CNN's Chris Cuomo argued on Monday night that the violence-embracing far-left group Antifa was "a good cause," and was immediately met by pushback from the two contributors who he had on for the segment.
"You can talk about Antifa, I've watched them in streets protesting in different situations, OK?" Cuomo said. "There are certainly aspects of them that are true to a cause, that is a good cause, they want social justice, they want whatever they want in that context."
"Not Antifa," CNN's Rob Astorino responded. "Antifa's [inaudible]."
"Chris, Antifa is not a good cause," CNN's Steve Cortes fired back. "Antifa does not have good aims, Antifa wants power, wants political power, taken through force. That's what Antifa is all about."
This is not the first time that Cuomo has defended the violent far-left group; he also did so in August 2018.
"Two wrongs and what is right," said last year. "It's been one year since Heather Heyer was killed for standing up to hate, and our thoughts still go to her family."
"Peppered in the crowd were members of Antifa, or anti-fascists," Cuomo continued. "They covered their faces, confronted police and berated journalists and that was wrong. Now, you've been hearing it. There's a lot of what-aboutism and spin going on. And it's kind of sickening to me. So, let's all agree on some common understandings. A protester uses their voice, song, slang, slurs, there's a huge range, but it is talk."
"But I argue to you tonight, all punches are not equal morally. In the eyes of the law, yes," Cuomo said. "But in the eyes of good and evil, here's the argument: if you're a punk that comes to start trouble in a mask and hurt people, you're not about any virtuous cause. You're just somebody who's going to be held to the standard of doing something wrong."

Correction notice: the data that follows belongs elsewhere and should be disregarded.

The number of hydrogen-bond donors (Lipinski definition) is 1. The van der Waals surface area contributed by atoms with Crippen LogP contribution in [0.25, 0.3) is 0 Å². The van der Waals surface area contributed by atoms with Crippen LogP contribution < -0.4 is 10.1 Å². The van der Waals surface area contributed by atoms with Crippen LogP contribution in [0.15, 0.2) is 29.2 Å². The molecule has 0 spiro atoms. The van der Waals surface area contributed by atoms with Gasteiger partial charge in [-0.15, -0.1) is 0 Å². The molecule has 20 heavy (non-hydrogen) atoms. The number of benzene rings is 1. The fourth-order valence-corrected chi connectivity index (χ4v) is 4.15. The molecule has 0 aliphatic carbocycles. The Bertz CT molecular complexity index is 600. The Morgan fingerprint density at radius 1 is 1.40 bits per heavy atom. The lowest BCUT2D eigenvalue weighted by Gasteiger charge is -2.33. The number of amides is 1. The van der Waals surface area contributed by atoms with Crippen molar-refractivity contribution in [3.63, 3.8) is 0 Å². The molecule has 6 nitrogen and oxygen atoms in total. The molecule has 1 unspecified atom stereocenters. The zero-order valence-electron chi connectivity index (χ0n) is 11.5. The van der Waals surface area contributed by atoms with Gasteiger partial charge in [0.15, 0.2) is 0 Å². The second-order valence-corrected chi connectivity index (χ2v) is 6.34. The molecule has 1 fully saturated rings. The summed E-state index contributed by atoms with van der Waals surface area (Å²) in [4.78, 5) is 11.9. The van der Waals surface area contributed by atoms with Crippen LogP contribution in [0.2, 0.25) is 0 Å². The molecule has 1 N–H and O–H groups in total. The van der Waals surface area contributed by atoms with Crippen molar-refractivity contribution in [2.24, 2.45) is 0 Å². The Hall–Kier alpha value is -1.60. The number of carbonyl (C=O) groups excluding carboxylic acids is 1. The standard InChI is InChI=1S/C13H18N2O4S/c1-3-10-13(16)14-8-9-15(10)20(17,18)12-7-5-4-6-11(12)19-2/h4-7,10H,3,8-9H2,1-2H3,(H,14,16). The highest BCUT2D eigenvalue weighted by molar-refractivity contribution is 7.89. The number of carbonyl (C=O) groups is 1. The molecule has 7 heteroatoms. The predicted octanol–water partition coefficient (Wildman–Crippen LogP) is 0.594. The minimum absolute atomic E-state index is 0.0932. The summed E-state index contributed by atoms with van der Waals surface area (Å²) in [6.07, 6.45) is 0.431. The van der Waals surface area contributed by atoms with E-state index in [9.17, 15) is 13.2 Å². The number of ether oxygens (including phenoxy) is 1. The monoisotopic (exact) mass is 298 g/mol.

"But when someone comes to call out bigots and it gets hot, even physical, are they equally wrong as the bigot they are fighting? I argue, no. Fighting against hate matters," Cuomo continued. "Now, how you fight matters too. There's no question about that. But drawing a moral equivalency between those espousing hate and those fighting it because they both resort to violence emboldens hate, legitimizes hateful belief and elevates what should be stamped out."
"But fighting hate is right. And in a clash between hate and those who oppose it, those who oppose it are on the side of right. Think about: civil rights activist, were they the same morally as the bigots, as the racist with whom they exchanged blows," Cuomo stated. "Are people who go to war against an evil regime on the same moral ground as those they seek to stop from oppressing the weak?"
"That's why people who show up to fight against bigots are not to be judged the same as the bigots, even if they do resort to the same petty violence. The law will take care of that," Cuomo concluded. "How you disagree matters. We should be our best. But I am arguing that Trump was wrong to create a moral equivalency between bigots and those who oppose them, making them equal wrongs."